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This is an Open Access article distributed under the terms of the Creative Commons Attribution License (http://creativecommons.org/licenses/by/2.0), which permits unrestricted use, distribution, and reproduction in any medium, provided the original work is properly cited.
The visual cortex of the human brain contains specialized modules for processing different visual features of an object. Confronted with multiple objects, the system needs to attribute the correct features to each object (often referred to as 'the binding problem'). The brain is assumed to integrate the features of perceived objects into object files – pointers to the neural representations of these features, which outlive the event they represent in order to maintain stable percepts of objects over time. It has been hypothesized that a new encounter with one of the previously bound features will reactivate the other features in the associated object file according to a kind of pattern-completion process.
Fourteen healthy volunteers participated in an fMRI experiment and performed a task designed to measure the aftereffects of binding visual features (houses, faces, motion direction). On each trial, participants viewed a particular combination of features (S1) before carrying out a speeded choice response to a second combination of features (S2). Repetition and alternation of all three features was varied orthogonally.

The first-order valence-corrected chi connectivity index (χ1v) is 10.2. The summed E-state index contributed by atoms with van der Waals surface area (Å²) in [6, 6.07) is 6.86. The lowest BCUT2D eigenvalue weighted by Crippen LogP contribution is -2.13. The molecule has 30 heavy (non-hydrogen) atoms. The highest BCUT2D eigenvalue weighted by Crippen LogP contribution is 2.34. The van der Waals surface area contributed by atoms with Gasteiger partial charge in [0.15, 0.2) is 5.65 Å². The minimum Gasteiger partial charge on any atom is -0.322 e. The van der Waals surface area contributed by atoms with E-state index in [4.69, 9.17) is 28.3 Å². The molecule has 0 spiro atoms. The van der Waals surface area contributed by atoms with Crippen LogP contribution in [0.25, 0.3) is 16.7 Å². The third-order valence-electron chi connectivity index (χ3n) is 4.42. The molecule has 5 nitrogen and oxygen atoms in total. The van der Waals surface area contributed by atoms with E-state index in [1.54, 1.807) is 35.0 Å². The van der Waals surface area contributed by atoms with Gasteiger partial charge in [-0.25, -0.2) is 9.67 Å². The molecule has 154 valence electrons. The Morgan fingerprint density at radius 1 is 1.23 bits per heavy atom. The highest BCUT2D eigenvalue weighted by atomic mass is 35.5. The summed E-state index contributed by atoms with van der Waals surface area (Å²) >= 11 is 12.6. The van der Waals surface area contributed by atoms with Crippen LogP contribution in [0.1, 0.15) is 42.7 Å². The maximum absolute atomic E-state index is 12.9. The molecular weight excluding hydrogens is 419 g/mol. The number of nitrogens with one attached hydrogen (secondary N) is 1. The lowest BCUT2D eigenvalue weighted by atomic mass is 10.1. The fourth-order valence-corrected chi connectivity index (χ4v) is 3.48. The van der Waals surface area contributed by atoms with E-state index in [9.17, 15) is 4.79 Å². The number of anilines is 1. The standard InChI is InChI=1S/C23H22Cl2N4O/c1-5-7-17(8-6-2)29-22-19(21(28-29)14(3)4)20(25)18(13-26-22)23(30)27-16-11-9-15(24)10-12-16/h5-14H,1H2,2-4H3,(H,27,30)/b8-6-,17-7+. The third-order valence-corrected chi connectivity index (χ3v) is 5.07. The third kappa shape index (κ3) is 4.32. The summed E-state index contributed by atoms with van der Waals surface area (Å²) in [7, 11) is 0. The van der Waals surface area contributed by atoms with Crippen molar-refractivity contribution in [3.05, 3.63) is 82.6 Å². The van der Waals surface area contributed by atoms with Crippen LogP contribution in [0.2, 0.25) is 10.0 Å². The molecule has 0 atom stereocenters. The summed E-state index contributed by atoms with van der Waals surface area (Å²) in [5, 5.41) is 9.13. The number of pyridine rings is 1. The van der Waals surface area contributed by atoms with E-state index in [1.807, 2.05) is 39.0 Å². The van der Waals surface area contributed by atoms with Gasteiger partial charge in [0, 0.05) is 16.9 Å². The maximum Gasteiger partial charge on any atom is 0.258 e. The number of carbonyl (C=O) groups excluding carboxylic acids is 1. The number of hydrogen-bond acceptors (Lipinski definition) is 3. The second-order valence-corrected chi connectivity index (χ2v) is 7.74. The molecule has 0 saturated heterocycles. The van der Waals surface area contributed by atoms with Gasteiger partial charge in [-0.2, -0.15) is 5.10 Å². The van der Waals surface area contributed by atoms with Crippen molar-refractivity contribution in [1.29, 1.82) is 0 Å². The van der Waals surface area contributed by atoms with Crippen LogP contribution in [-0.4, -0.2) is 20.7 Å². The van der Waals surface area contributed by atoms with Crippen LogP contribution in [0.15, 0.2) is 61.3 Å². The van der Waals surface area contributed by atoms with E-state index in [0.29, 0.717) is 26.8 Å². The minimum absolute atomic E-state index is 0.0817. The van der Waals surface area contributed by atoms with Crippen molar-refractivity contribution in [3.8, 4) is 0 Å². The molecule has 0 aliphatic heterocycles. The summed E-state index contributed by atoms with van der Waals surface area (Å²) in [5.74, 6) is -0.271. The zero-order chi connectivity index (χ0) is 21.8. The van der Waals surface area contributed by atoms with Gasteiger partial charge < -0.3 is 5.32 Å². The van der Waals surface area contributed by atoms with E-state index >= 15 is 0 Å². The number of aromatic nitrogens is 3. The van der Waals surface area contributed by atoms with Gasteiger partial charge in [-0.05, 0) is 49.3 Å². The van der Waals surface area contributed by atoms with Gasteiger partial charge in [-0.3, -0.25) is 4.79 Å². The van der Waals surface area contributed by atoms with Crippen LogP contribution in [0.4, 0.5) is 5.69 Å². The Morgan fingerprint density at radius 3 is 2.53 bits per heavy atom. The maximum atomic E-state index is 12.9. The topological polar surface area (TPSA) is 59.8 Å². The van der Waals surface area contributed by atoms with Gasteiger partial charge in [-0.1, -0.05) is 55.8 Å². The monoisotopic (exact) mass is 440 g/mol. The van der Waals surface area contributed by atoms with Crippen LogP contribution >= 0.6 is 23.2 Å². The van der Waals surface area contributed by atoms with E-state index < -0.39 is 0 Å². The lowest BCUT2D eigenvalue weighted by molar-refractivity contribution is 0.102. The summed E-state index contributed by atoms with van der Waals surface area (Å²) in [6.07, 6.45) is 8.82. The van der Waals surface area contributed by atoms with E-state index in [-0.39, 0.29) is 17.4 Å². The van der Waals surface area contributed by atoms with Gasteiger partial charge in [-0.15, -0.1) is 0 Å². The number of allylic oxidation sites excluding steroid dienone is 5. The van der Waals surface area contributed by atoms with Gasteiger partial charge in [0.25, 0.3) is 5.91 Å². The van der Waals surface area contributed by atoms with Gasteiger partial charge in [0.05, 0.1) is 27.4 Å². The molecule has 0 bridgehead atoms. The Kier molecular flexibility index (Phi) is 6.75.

The behavioral results showed the standard partial repetition costs: a reaction time increase when one feature was repeated and the other feature alternated between S1 and S2, as compared to complete repetitions or alternations of these features. Importantly, the fMRI results provided evidence that repeating motion direction reactivated the object that previously moved in the same direction. More specifically, perceiving a face moving in the same direction as a just-perceived house increased activation in the parahippocampal place area (PPA). A similar reactivation effect was not observed for faces in the fusiform face area (FFA). Individual differences in the size of the reactivation effects in the PPA and FFA showed a positive correlation with the corresponding partial repetition costs.
Our study provides the first neural evidence that features are bound together on a single presentation and that reviewing one feature automatically reactivates the features that previously accompanied it.